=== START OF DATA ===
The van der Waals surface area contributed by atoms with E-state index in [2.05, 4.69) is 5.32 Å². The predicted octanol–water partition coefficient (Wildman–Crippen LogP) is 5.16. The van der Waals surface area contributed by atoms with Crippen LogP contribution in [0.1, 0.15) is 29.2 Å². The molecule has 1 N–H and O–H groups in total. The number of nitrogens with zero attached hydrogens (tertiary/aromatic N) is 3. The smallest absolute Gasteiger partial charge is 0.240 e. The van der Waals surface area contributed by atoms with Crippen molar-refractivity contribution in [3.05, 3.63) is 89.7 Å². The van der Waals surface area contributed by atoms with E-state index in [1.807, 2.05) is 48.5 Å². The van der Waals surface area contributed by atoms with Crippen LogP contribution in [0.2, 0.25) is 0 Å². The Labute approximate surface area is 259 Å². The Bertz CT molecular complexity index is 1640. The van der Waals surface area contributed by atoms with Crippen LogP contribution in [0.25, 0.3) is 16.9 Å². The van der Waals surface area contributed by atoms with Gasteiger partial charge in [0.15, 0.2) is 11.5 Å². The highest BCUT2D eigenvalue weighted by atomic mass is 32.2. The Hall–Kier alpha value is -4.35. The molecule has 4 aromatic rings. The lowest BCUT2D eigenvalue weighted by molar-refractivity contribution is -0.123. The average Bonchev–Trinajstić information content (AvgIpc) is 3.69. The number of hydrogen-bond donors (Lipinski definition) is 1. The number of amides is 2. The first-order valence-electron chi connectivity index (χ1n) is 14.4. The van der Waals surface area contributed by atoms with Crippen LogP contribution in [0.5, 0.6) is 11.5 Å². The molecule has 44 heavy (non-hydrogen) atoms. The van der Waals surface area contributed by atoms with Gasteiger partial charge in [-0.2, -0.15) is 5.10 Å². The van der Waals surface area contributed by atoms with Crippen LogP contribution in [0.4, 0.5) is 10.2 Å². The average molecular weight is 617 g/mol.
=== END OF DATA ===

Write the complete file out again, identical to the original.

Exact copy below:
The van der Waals surface area contributed by atoms with E-state index in [2.05, 4.69) is 5.32 Å². The predicted octanol–water partition coefficient (Wildman–Crippen LogP) is 5.16. The van der Waals surface area contributed by atoms with Crippen LogP contribution in [0.1, 0.15) is 29.2 Å². The molecule has 1 N–H and O–H groups in total. The number of nitrogens with zero attached hydrogens (tertiary/aromatic N) is 3. The smallest absolute Gasteiger partial charge is 0.240 e. The van der Waals surface area contributed by atoms with Crippen molar-refractivity contribution in [3.05, 3.63) is 89.7 Å². The van der Waals surface area contributed by atoms with E-state index in [1.807, 2.05) is 48.5 Å². The van der Waals surface area contributed by atoms with Crippen LogP contribution in [0.2, 0.25) is 0 Å². The Labute approximate surface area is 259 Å². The Bertz CT molecular complexity index is 1640. The van der Waals surface area contributed by atoms with Crippen LogP contribution in [0.25, 0.3) is 16.9 Å². The van der Waals surface area contributed by atoms with Gasteiger partial charge in [0.15, 0.2) is 11.5 Å². The highest BCUT2D eigenvalue weighted by atomic mass is 32.2. The Hall–Kier alpha value is -4.35. The molecule has 4 aromatic rings. The lowest BCUT2D eigenvalue weighted by molar-refractivity contribution is -0.123. The average Bonchev–Trinajstić information content (AvgIpc) is 3.69. The number of hydrogen-bond donors (Lipinski definition) is 1. The number of amides is 2. The first-order valence-electron chi connectivity index (χ1n) is 14.4. The van der Waals surface area contributed by atoms with Crippen LogP contribution in [0.5, 0.6) is 11.5 Å². The molecule has 44 heavy (non-hydrogen) atoms. The van der Waals surface area contributed by atoms with Gasteiger partial charge in [-0.2, -0.15) is 5.10 Å². The van der Waals surface area contributed by atoms with Crippen LogP contribution in [0.4, 0.5) is 10.2 Å². The average molecular weight is 617 g/mol.